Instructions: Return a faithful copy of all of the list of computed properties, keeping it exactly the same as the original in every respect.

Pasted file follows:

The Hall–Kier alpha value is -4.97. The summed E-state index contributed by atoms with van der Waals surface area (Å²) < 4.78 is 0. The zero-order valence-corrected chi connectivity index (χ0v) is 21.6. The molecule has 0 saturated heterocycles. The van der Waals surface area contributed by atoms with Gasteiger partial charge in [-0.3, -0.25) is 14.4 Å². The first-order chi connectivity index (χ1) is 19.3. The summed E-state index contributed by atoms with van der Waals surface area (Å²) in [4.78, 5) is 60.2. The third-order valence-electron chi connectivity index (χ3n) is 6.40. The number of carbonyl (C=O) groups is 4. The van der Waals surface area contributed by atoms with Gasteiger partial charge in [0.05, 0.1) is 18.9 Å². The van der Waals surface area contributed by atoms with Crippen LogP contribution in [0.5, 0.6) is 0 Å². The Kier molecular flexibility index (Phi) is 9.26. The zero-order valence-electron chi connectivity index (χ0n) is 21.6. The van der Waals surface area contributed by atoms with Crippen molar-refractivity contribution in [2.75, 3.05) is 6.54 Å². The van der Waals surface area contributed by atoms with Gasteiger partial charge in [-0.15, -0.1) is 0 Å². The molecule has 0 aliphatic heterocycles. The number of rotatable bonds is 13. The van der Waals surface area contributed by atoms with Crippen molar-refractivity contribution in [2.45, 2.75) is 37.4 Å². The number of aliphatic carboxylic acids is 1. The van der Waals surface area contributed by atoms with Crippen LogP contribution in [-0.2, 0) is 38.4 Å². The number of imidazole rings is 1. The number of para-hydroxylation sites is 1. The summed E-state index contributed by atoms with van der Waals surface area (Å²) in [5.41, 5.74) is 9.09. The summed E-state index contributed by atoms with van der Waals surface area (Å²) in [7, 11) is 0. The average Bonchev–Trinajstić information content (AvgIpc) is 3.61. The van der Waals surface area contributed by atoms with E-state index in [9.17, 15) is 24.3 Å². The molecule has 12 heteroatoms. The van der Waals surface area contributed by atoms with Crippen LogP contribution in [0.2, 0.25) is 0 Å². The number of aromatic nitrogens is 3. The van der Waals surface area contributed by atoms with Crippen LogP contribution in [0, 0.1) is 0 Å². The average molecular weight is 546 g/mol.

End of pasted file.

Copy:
The Hall–Kier alpha value is -4.97. The summed E-state index contributed by atoms with van der Waals surface area (Å²) < 4.78 is 0. The zero-order valence-corrected chi connectivity index (χ0v) is 21.6. The molecule has 0 saturated heterocycles. The van der Waals surface area contributed by atoms with Gasteiger partial charge in [-0.3, -0.25) is 14.4 Å². The first-order chi connectivity index (χ1) is 19.3. The summed E-state index contributed by atoms with van der Waals surface area (Å²) in [4.78, 5) is 60.2. The third-order valence-electron chi connectivity index (χ3n) is 6.40. The number of carbonyl (C=O) groups is 4. The van der Waals surface area contributed by atoms with Gasteiger partial charge in [0.05, 0.1) is 18.9 Å². The van der Waals surface area contributed by atoms with Crippen LogP contribution in [0.5, 0.6) is 0 Å². The Kier molecular flexibility index (Phi) is 9.26. The zero-order valence-electron chi connectivity index (χ0n) is 21.6. The van der Waals surface area contributed by atoms with Crippen molar-refractivity contribution in [2.75, 3.05) is 6.54 Å². The van der Waals surface area contributed by atoms with Gasteiger partial charge in [-0.15, -0.1) is 0 Å². The molecule has 0 aliphatic heterocycles. The number of rotatable bonds is 13. The van der Waals surface area contributed by atoms with Crippen molar-refractivity contribution in [2.45, 2.75) is 37.4 Å². The number of aliphatic carboxylic acids is 1. The van der Waals surface area contributed by atoms with Crippen LogP contribution in [-0.2, 0) is 38.4 Å². The number of imidazole rings is 1. The number of para-hydroxylation sites is 1. The summed E-state index contributed by atoms with van der Waals surface area (Å²) in [5.41, 5.74) is 9.09. The summed E-state index contributed by atoms with van der Waals surface area (Å²) in [7, 11) is 0. The average Bonchev–Trinajstić information content (AvgIpc) is 3.61. The van der Waals surface area contributed by atoms with E-state index in [9.17, 15) is 24.3 Å². The molecule has 12 heteroatoms. The van der Waals surface area contributed by atoms with Crippen LogP contribution in [0.2, 0.25) is 0 Å². The number of aromatic nitrogens is 3. The van der Waals surface area contributed by atoms with Crippen LogP contribution in [0, 0.1) is 0 Å². The average molecular weight is 546 g/mol.